Jesus offers life-giving relationship with the Father, but we get a soul-sapping union with a dogma that’s determined by our denominational traditions.
Yes, we often say things like, “Christianity isn’t a religion, it’s relationship” but we contradict this true statement the moment we make dogma a prerequisite to the relationship.
*Sigh* Perhaps my choice of words is too harsh.
It’s difficult to adequately capture the contrast in a way that provokes the required thought, and maybe I’m trying too hard.
So, let me focus on the beautiful news.
Jesus restored us to the Father and invites us into a life-giving relationship, giving us His own life as a model to imitate. What’s more, Jesus then invests His own Spirit into us to make this all possible.
In contrast to religion, Jesus redeems, restores, reconciles and reunites.
He removes divisions and barriers.
He draws us all into the Father’s loving embrace.
For it pleased the Father that in [Jesus] all the fullness should dwell, and by Him to reconcile all things to Himself, by Him, whether things on earth or things in heaven, having made peace through the blood of His cross.”
(Colossians 1:15-20, emphasis added)
In Jesus, the Father does this all through a life-giving relationship with us, one that lifts us beyond dogmatic abstractions and man-made divisions, and empowers us with self-giving love for others.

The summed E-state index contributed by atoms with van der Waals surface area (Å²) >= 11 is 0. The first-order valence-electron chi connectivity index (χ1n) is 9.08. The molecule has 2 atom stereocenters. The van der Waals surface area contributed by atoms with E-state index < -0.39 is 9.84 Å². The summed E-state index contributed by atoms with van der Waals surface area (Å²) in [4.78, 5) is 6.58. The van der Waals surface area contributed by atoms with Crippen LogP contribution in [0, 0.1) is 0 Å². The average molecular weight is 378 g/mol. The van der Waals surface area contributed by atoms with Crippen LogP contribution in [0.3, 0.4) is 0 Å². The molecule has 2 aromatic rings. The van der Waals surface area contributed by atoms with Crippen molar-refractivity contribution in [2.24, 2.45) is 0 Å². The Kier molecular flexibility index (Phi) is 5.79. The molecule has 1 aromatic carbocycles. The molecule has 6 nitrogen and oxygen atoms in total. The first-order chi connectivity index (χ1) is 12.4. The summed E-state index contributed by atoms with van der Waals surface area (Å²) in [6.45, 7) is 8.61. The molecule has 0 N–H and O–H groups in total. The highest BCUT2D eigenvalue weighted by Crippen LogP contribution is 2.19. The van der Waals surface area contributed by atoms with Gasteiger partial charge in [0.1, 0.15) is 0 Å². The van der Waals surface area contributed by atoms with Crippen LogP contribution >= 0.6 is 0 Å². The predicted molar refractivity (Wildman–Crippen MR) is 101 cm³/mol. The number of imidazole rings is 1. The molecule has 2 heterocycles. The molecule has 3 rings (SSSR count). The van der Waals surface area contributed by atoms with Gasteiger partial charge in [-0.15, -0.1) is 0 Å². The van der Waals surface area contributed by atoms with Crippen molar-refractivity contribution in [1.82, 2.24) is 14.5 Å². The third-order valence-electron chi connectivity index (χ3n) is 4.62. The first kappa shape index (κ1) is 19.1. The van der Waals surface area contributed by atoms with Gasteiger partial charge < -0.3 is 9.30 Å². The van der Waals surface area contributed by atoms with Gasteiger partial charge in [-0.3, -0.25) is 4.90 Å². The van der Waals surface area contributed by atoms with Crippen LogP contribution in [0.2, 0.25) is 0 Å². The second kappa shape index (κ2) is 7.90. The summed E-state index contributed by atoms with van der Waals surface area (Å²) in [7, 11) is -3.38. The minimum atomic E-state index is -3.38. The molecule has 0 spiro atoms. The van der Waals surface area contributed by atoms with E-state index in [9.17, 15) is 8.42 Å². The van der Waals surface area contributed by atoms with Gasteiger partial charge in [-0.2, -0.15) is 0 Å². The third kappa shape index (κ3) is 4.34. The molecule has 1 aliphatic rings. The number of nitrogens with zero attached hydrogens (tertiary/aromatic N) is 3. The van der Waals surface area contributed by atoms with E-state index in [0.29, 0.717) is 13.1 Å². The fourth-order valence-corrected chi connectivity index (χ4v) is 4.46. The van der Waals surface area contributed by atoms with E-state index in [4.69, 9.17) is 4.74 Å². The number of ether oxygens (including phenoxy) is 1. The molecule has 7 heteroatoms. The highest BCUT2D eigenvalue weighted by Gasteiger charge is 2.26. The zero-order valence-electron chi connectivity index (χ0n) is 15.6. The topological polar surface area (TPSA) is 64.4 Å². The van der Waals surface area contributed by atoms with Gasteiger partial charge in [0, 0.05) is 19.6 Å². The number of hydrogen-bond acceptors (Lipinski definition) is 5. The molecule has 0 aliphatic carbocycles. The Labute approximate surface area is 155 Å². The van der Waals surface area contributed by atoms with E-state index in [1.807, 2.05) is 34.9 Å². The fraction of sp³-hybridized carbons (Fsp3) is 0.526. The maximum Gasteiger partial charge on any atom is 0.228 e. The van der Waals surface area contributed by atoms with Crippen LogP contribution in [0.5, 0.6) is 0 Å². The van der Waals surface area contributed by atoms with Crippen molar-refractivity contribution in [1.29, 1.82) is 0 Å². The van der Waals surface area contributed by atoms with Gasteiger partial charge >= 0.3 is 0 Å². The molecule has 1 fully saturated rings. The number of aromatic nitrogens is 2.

How do we pivot away from the religion of Christendom and return to the way of Jesus?
Jesus told a devout religious leader that he needed to start again (John 3:3). From the very beginning.
We too need to start again, again.
It requires earnest self-reflection. It requires examining the way we think, what we depend on, and why we do what we do. It requires hearing Jesus’ words with new ears.
It necessitates trusting Jesus, not tradition. It necessitates questioning old assumptions. It necessitates following His lead.
Jesus said to a group of fishermen,
Follow Me, and I will make you fishers of men.”
Our job is to follow. His job is to make us into all He has planned for us.
When we do His job, we stop doing our job.
How do we return to the way of Jesus?